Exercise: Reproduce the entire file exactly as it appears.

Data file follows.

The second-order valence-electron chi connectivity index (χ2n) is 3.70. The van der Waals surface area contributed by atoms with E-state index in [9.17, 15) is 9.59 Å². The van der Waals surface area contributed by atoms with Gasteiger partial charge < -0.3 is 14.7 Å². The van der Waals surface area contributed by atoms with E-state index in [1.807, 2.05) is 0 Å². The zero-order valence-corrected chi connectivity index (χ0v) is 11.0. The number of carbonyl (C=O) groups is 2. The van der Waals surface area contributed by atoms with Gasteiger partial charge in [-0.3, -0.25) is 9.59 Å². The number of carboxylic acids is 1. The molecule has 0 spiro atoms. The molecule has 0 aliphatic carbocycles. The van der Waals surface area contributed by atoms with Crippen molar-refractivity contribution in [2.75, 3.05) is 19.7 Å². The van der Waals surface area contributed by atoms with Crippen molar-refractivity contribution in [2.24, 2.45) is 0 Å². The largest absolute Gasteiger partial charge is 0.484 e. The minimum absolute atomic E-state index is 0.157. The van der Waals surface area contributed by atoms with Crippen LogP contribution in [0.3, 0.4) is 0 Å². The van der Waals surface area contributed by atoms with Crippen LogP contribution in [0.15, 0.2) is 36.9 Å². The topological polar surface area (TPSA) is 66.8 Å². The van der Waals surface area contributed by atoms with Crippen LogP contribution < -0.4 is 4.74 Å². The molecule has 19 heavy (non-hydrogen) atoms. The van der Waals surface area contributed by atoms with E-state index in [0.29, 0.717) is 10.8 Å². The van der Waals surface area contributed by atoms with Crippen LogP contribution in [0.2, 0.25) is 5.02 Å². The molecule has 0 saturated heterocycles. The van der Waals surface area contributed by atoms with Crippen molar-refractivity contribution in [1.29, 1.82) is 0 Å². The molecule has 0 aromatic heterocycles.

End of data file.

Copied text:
The second-order valence-electron chi connectivity index (χ2n) is 3.70. The van der Waals surface area contributed by atoms with E-state index in [9.17, 15) is 9.59 Å². The van der Waals surface area contributed by atoms with Gasteiger partial charge < -0.3 is 14.7 Å². The van der Waals surface area contributed by atoms with E-state index in [1.807, 2.05) is 0 Å². The zero-order valence-corrected chi connectivity index (χ0v) is 11.0. The number of carbonyl (C=O) groups is 2. The van der Waals surface area contributed by atoms with Gasteiger partial charge in [-0.3, -0.25) is 9.59 Å². The number of carboxylic acids is 1. The molecule has 0 spiro atoms. The molecule has 0 aliphatic carbocycles. The van der Waals surface area contributed by atoms with Crippen molar-refractivity contribution in [2.75, 3.05) is 19.7 Å². The van der Waals surface area contributed by atoms with Crippen molar-refractivity contribution in [2.24, 2.45) is 0 Å². The largest absolute Gasteiger partial charge is 0.484 e. The minimum absolute atomic E-state index is 0.157. The van der Waals surface area contributed by atoms with Crippen LogP contribution in [0.3, 0.4) is 0 Å². The van der Waals surface area contributed by atoms with Crippen LogP contribution in [0.15, 0.2) is 36.9 Å². The topological polar surface area (TPSA) is 66.8 Å². The van der Waals surface area contributed by atoms with Crippen LogP contribution < -0.4 is 4.74 Å². The molecule has 19 heavy (non-hydrogen) atoms. The van der Waals surface area contributed by atoms with E-state index in [0.29, 0.717) is 10.8 Å². The van der Waals surface area contributed by atoms with Crippen LogP contribution in [0.2, 0.25) is 5.02 Å². The molecule has 0 saturated heterocycles. The van der Waals surface area contributed by atoms with Crippen molar-refractivity contribution in [1.29, 1.82) is 0 Å². The molecule has 0 aromatic heterocycles.